In Exodus 32 the people took a popular vote which led Aaron to acquiesce to the popular consensus: so, he gave them a golden calf. In 1 Samuel the popular choice was to appoint a king over Israel, so God gave them one: Saul. Throughout Scripture, the popular ‘way’ was often a sinful one. That’s why God so frequently sent prophets to hold his people accountable. Without strong, godly leadership, they were like sheep without a shepherd. There seems to be a tendency for people to be led astray in large groups.
What Is The Biblical Model of Leadership?
The biblical model for leadership and decision making within God’s church involves qualified and tested leaders making decisions on behalf of the body. This does not take place without the body’s involvement, but it does take place without granting equal power to those who have not been biblically qualified as elders. First Timothy 3 and Titus 1 are clear regarding qualifications and duties of these leaders. If equal input is given to those who haven’t been biblically qualified, the church in question is simply rejecting God’s commands regarding the function of his church.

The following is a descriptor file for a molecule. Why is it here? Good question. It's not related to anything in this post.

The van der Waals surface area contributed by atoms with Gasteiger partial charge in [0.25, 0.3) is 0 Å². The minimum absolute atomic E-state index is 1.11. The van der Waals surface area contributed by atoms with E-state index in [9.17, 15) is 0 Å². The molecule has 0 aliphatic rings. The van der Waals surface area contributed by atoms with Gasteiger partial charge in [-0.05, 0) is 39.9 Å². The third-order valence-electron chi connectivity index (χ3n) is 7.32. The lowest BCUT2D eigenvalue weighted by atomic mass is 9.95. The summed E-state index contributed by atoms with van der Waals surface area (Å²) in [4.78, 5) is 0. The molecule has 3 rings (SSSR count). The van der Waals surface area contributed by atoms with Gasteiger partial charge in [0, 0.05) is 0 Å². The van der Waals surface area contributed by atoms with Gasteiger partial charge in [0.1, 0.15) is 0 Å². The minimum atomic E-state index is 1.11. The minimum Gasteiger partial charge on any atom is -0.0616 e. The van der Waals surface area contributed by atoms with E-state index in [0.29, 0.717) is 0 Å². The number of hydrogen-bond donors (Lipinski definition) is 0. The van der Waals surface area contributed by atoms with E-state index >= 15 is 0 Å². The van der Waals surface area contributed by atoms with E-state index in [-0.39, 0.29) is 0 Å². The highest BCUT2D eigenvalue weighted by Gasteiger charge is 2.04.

The reason that voting is absent in Scripture may well be that voting itself is in conflict with the God-given structure for the church. Hebrews 13:17 commands, “Obey your leaders, and submit to them; for they keep watch over your souls, as those who will give an account. Let them do this with joy and not with grief, for this would be unprofitable for you.” A vote that would remove decision-making responsibility from qualified leaders is in direct opposition to the command of this text.
Democracy can’t bear the test of a careful study of Scripture. It is a system which stands in opposition to God’s design regarding church leadership and church function. As such, it is a concept that can be gently laid aside by the believer who is willing to test everything by the Word and to adjust his or her life accordingly.